Golf rounds are wonderful opportunities for doing business as they last about four hours and many senior executives play. However, direct selling to a CEO during a game can be disastrous. The best route is to get his phone number and call him during the week. The question is whether the Chinese and the Indian can resist the instantaneous hard-sell route by following the slow road. The latter is more the Chinese and the Indian oriental style where relationships are developed more carefully and this can produce a good golf-based business relationship dividend. However, socializing at the “19th hole” (the bar) with partners after the game is almost mandatory. It is usually difficult for reserved people to completely relax and participate actively in group idle shooting the breeze which can jump from one subject to another without warning and probably involves unfunny and even risqué jokes. The reserved Asian approach is at a definite disadvantage here although the Indians are known to be good, albeit rather verbose, raconteurs once they get into the groove.
The Rules of Golf
In golf, every shot must be counted. Normally a member of the group keeps score and the answer to the question “how many strokes?” is a test of character. Hard-liners own up to the true score and social players want to lop off a stroke or two. The scorer is also tested by an overtly false score, since he will have to sign the scorecard later. It is difficult to judge how either the Chinese or the Indian would act if no-one was looking when his ball was under a tree-root. Their behavior here has relevance to their business practices. Their version of truth is one of the greatest dividing factors between Asians and hard-nosed Westerners. Discretion is often seen as evasiveness. Chinese and Indian observance of contracts and copyright laws leaves room for improvement although Indians claim that their products are purely Indian intellectual property whereas the Chinese might find it difficult to make any such claim. The pressures of economic expansion appear to have warped some of the key traditional cultural values of these two great ancient civilizations as much as it has done in western countries.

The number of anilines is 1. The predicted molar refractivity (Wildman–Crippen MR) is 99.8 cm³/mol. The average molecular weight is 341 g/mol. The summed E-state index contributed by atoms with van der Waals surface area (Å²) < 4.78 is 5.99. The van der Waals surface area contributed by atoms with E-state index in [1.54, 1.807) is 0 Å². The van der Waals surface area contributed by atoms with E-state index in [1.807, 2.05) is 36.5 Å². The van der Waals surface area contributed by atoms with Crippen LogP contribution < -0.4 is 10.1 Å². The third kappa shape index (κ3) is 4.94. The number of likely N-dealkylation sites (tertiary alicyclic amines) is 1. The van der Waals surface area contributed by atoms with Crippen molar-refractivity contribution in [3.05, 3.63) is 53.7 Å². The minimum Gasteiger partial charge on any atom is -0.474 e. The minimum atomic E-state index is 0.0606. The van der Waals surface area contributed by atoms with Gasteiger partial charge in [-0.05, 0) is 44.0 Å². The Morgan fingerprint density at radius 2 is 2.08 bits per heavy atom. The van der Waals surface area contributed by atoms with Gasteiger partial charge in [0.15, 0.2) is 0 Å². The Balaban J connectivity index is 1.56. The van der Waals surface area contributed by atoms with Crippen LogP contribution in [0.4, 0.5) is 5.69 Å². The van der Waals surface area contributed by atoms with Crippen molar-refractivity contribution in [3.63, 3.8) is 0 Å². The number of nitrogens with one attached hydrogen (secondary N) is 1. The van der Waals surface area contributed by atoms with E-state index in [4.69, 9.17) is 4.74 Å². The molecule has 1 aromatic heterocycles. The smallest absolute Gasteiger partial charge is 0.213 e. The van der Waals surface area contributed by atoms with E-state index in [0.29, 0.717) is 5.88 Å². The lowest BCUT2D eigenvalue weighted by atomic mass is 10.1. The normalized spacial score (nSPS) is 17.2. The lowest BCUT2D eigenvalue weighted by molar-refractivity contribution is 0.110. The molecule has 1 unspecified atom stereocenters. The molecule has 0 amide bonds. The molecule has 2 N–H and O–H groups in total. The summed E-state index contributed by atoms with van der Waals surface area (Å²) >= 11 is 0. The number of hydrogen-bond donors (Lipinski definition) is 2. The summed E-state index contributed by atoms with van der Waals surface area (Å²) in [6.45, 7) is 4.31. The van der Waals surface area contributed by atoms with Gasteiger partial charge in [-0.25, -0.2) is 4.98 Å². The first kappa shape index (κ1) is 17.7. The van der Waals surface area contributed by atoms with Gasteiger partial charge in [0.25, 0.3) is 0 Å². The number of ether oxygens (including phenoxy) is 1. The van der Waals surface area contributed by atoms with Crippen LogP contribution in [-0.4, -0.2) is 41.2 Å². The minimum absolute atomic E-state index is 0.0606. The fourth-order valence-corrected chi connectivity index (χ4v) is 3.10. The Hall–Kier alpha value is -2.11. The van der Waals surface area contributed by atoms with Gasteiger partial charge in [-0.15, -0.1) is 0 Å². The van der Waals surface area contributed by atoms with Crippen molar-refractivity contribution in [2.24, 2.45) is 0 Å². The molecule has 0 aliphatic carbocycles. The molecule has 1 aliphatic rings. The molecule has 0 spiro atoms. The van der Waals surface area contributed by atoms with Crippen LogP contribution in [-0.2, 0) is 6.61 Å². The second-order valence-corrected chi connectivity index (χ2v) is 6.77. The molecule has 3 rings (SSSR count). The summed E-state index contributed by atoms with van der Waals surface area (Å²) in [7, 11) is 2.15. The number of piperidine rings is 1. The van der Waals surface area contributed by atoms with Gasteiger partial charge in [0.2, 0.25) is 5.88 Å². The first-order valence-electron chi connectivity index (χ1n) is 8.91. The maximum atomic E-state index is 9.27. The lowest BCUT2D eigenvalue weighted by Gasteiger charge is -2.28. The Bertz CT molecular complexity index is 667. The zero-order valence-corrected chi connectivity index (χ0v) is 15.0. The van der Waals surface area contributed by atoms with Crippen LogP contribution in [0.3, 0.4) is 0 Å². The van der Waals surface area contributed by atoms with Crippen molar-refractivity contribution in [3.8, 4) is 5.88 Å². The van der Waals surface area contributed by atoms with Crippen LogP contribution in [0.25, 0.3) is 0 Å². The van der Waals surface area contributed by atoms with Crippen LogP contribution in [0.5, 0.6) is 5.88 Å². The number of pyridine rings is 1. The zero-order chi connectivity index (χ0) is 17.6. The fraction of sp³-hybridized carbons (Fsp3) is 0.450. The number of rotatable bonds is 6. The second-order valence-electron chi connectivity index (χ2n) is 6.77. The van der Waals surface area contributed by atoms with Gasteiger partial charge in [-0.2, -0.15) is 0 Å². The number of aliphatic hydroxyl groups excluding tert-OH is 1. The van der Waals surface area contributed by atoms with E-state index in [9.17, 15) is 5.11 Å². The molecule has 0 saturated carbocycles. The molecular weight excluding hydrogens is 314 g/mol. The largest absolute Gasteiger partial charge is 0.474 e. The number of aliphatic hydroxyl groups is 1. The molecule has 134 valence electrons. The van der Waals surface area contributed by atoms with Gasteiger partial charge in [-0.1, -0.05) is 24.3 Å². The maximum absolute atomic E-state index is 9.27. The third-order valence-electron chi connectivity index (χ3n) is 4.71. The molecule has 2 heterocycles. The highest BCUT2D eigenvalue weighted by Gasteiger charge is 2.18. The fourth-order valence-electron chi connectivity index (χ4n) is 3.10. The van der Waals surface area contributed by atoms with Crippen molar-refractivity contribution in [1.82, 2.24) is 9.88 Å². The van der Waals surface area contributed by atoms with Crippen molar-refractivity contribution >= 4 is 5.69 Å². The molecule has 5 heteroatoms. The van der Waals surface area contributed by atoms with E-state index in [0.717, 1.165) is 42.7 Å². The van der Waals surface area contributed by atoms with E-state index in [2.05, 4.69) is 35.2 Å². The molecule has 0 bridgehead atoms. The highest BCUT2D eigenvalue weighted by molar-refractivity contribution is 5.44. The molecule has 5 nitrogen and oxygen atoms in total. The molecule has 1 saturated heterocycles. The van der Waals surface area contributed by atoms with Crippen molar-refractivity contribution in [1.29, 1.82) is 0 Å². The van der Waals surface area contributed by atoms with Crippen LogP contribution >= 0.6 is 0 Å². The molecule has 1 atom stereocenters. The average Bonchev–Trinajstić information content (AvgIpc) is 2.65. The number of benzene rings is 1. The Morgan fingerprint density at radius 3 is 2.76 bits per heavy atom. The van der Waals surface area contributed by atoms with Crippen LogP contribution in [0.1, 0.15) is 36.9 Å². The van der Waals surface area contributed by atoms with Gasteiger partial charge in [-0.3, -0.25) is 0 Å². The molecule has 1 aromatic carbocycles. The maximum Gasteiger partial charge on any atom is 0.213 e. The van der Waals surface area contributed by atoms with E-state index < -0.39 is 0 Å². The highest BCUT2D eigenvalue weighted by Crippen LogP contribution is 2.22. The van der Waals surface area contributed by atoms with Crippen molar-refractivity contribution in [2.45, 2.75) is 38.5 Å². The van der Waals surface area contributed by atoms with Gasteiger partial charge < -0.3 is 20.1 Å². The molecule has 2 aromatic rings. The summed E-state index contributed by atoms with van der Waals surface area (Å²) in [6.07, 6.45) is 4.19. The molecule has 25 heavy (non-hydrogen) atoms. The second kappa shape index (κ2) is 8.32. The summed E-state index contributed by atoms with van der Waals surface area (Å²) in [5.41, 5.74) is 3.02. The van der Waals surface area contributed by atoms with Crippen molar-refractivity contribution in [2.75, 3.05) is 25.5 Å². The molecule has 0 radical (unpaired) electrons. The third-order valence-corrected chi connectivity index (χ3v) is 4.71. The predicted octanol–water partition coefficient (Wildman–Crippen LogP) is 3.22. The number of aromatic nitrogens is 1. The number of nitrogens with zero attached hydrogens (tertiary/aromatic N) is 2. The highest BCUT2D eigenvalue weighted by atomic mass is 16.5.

Betting is common in golf, ranging from $1 a hole to $100 for a single put. Betting means that everyone counts all the shots. Handicaps (the stroke advantage a good player gives to a less skilled player) are paramount because if they are too high, the less skilled players will have an unfair advantage. Some players systematically keep high handicaps in order to win bets and even tournaments. Golf is all about trust but cheaters soon get caught and become golfing pariahs. The Chinese like to bet and would probably embrace golf betting foursomes but the Indian may shy away from the practice. Both groups may have some problems in grasping that winning money is secondary to playing the sport. This may be translated into a business concept of governance and sustainability which sets external constraints on money-making activities. Western companies are forced to follow constraints by activist groups but the BRIC´s in general do not suffer the same pressures.
It is no coincidence that golf is the number one sport for business executives. It may be said that the mere fact that a person plays golf is already a virtue and subconsciously the player tends to incorporate the core values of golf into everyday personal and business life. The post-war Japanese experience is an example of this. Golf is all about facing uncertain adversity under the scrutiny of third parties within a framework of extensive rigid rules and etiquette without bending them in spirit or letter. Businessmen the world over eagerly look forward to seeing the enlarged ranks of Chinese and Indian golfers.